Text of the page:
A fast take on ‘Rachel’s Contrition’ with Michelle Buckman

Michelle Buckman via Facebook

Aleteia's serialized novel had its origins in the real experiences of parents in grief

When we published a recommendation of suggested Lenten reading, more than a few Aleteia readers wondered why we had not included any Catholic fiction in the mix. A very good question, and to make up for that omission, we have been featuring a serialized, chapter-by-chapter exposition of Michelle Buckman’s award-winning book, Rachel’s Contrition. We’re also encouraging discussion of the book and its themes, which are not all religious, at the Aleteia Book Nook on Facebook, where Buckman also shares daily meditations related to her work. Here she answers six “fast questions” about the novel’s origins and more.

1) What inspired the book?

I can’t say much about the initial inspiration without giving away some of the plot, but I wrote down the general idea for the story many, many years ago, because of a news blurb about the death of a child that I heard on the radio. I was in my car at the time, and I just sat there dazed by the torment the parents must have faced over something that was reduced to a 2-sentence statement in the news. I wondered how they faced each other after the tragedy. What could they say to each other that could bridge what happened. It seemed an impossible feat to me. I made notes and stuck the story away.

Then years later, a relative and several friends were all suffering through the deaths of their young children within a one-year span, and that story came to mind. I saw a need for people to understand the depth of their grief and the parents’ desire to talk about their children. So, I sat down and started writing it. I interviewed two of the ladies. We went on long walks, and they told me about their pain, their thoughts. From there, I embellished the story which Rachel expressed to me (characters always talk to writers).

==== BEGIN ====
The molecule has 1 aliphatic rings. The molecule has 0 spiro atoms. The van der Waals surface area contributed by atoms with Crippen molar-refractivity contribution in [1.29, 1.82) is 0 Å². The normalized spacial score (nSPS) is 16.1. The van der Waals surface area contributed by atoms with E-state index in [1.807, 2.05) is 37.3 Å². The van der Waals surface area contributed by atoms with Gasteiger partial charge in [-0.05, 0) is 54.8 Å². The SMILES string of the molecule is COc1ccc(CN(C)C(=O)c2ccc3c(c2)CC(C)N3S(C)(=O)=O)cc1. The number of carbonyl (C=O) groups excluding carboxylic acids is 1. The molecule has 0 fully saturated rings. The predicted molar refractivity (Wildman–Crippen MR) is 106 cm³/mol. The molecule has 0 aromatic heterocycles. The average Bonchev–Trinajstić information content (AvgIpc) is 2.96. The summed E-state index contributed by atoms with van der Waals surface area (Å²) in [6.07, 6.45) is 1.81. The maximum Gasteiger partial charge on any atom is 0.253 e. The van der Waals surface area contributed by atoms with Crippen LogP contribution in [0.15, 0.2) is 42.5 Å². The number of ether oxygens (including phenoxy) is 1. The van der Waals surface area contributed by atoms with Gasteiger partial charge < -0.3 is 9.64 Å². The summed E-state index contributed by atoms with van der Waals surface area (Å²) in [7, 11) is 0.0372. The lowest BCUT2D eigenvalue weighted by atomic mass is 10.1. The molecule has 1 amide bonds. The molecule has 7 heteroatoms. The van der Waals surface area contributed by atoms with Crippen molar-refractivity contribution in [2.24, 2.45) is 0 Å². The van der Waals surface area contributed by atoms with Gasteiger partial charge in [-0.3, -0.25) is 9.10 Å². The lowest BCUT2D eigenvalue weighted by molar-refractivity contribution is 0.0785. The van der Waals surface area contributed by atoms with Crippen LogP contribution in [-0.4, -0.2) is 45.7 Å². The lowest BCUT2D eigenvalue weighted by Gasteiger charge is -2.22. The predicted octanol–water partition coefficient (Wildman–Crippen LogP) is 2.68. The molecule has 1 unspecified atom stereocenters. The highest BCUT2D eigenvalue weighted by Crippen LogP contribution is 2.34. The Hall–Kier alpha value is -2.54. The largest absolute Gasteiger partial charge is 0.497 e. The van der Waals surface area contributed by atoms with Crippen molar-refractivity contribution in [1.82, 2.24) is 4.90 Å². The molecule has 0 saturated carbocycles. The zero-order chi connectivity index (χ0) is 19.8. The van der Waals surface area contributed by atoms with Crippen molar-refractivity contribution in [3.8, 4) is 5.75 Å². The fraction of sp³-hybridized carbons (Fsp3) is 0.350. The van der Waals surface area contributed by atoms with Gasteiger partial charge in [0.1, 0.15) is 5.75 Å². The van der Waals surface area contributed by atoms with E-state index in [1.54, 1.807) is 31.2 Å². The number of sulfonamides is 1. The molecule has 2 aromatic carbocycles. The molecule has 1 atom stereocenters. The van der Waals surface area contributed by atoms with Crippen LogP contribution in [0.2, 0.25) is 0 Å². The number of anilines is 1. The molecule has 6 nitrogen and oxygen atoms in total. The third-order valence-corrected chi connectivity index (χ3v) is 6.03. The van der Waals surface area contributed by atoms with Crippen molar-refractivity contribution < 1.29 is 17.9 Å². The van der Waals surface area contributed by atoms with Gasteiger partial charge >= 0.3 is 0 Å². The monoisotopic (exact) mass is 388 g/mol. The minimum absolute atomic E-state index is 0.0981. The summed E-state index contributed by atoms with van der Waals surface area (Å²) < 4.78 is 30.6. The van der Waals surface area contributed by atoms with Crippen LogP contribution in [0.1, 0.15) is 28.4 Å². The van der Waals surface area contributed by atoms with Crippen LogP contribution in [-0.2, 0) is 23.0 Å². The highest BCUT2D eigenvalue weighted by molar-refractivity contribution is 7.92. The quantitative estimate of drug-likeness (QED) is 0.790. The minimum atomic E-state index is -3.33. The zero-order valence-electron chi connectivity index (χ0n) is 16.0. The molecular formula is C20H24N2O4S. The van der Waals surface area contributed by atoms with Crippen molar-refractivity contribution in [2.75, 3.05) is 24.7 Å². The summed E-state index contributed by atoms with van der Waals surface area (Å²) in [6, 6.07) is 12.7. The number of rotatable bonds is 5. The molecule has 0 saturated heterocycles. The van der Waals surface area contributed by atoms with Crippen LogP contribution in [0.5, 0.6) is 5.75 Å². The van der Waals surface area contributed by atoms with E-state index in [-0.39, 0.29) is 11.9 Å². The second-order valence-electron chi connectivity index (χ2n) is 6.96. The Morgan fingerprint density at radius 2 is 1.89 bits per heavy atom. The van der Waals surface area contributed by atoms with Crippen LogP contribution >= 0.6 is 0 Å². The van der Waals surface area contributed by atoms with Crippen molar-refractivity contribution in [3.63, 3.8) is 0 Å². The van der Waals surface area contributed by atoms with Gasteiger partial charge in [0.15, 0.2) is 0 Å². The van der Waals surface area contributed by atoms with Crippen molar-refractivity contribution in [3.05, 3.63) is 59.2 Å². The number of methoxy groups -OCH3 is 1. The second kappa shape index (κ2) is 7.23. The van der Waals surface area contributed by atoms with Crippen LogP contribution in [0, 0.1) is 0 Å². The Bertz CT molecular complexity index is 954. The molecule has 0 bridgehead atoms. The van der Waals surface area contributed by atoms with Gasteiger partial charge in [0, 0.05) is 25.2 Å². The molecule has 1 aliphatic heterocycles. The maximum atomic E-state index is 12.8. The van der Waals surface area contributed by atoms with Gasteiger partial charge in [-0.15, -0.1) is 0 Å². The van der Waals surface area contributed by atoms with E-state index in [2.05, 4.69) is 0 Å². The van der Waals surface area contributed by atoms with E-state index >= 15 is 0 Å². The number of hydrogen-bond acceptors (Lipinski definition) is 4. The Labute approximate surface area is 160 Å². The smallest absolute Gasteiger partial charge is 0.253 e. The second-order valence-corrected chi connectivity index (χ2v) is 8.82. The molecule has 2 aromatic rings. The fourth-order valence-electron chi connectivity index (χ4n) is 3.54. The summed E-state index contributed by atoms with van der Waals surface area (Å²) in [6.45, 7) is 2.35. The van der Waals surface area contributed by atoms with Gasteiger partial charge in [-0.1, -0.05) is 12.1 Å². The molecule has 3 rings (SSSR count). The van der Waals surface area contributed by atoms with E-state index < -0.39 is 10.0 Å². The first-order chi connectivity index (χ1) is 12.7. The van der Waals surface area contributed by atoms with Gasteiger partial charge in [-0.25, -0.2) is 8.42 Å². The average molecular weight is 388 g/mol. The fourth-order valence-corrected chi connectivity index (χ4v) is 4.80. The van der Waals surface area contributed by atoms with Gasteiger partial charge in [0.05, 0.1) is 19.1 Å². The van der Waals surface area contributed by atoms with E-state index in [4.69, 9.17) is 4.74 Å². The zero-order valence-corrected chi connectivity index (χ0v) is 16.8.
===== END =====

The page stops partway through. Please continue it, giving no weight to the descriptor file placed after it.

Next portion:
If you could give this book another title, what would it be?

The original title was A Breath Away, because life and death, salvation or damnation are always that close to us. When I submitted the story to John Barger, he made me write out 100 possible choices, and from those, we all agreed that Rachel’s Contrition conveyed the most meaning, with a Catholic lean to the Act of Contrition.

What anecdote or piece of advice in this book most personally resonated with you?

With St. Therese being so much a part of Rachel’s journey, it’s hard to choose, but my favorite quote from St. Therese is: The sun shines equally both on cedars and on every tiny flower. In just the same way God looks after every soul as if it had no equal. -St. Therese

Did writing this book teach you anything?

It allowed me to walk in the shoes of grieving mothers and immersed me in St. Therese’s ideology, so I grew emotionally and spiritually.

If there is one person you want to reach with this book, who would that be?

I wrote this book not for grieving parents, but for the friends and relatives of grieving parents, to grow a sense of empathy within them so they will urge these parents to share their memories and sorrow.

What is the ideal beverage to have in hand while reading your book?

I can’t suggest a particular beverage, but I constantly listened to Evanesence while writing it, to keep myself enveloped in Rachel’s dark mood. I guess in reading it now, I’d probably have a glass of wine.

Get Aleteia delivered to your inbox. Subscribe here.
Aleteia offers you this space to comment on articles. This space should always reflect Aleteia values.
[See Comment Policy]